Is deliberate deception excusable if it is done with what the deceiver perceives to be good intentions? C.S. Lewis warned us about the phenomenon that Roberts and Stratton coined “The Tyranny of Good Intentions”:

Of all tyrannies, a tyranny sincerely exercised for the good of its victims may be the most oppressive. It would be better to live under robber barons than under omnipotent moral busybodies. The robber baron’s cruelty may sometimes sleep, his cupidity may at some point be satiated; but those who torment us for our own good will torment us without end for they do so with the approval of their own conscience. They may be more likely to go to Heaven yet at the same time likelier to make a Hell of earth. This very kindness stings with intolerable insult. To be “cured” against one’s will and cured of states which we may not regard as disease is to be put on a level of those who have not yet reached the age of reason or those who never will; to be classed with infants, imbeciles, and domestic animals.

All of us so classed by the insertion of the word ‘evacuated’ should be angry. Colin Powell should be furious. In addition to being a senior player in an administration that was “blind and deaf to any kind of countervailing information,” he violated his own Leadership Rule #8: Check small things. And if Powell becomes furious, the burden of being more responsible than any other person for enabling ‘The Coalition of the Willing’ to invade Iraq will weigh on his conscience, and so deter him from being, ever again, a moral busybody who brings more Hell to earth.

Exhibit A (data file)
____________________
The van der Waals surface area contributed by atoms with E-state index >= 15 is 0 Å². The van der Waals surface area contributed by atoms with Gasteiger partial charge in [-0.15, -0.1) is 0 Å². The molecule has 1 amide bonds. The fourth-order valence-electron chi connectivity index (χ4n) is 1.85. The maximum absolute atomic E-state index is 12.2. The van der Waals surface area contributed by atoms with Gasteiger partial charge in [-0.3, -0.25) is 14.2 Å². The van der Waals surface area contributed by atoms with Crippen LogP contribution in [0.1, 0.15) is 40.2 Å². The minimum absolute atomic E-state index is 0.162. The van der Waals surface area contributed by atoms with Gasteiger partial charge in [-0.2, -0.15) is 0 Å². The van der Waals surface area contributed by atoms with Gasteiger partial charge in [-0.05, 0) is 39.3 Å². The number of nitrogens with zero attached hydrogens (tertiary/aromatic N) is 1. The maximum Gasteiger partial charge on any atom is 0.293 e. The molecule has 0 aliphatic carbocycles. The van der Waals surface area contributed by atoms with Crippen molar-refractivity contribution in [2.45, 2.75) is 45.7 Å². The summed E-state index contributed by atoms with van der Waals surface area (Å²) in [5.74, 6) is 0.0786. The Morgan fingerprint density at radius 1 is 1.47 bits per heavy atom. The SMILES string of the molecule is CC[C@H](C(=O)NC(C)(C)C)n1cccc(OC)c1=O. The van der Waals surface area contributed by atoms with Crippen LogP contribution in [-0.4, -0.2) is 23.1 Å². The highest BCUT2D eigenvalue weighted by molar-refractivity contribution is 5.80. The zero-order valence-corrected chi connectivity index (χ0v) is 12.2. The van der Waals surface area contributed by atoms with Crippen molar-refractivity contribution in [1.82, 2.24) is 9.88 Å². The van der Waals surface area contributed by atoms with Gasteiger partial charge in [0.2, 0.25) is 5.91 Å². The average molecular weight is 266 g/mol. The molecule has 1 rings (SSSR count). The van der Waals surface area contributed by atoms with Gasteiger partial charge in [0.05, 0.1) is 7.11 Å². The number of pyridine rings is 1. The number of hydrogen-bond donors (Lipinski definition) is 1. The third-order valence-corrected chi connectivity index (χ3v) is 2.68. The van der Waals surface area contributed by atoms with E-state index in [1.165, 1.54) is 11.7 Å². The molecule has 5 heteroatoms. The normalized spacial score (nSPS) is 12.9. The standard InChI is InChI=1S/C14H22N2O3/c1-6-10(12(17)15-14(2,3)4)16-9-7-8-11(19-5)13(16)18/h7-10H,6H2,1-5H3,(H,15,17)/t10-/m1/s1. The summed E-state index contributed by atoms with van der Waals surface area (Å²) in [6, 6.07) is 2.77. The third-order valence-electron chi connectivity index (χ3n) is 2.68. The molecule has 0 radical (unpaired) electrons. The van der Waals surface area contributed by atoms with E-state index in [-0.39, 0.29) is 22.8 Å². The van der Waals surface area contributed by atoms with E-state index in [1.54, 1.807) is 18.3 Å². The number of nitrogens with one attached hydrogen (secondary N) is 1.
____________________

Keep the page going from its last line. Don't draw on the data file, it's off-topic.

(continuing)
We need a leader who has really been through the wringer … not the kind of wringer that John McCain went through … not the kind of wringer that instills self-righteousness and adds an alluring confidence to the lunacy of warmongering … but the kind of wringer that favors skepticism over confidence when faced with lies and propaganda aimed at Iran. If this ‘evacuated’ debacle serves as the straw that breaks the camel’s back … the straw that convinces Powell that his UN presentation was built on “faith-based intelligence” … if it brings Powell around to the view that he was horribly misled and so became horribly misleading, whether as a Republican, a Democrat or an Independent, he should run for President. His recent interview with George Stephanopoulos shows that he is still articulate and wise—perhaps wiser than ever, and certainly wiser than the other viable candidates who have announced their candidacy.

President Powell with Vice President Jill Stein might be the least likely of all American politicians to pursue tyranny “with the approval of their own conscience.” They would not be perfect … but ‘perfect’ is the enemy of ‘good’ … and we desperately need ‘good’.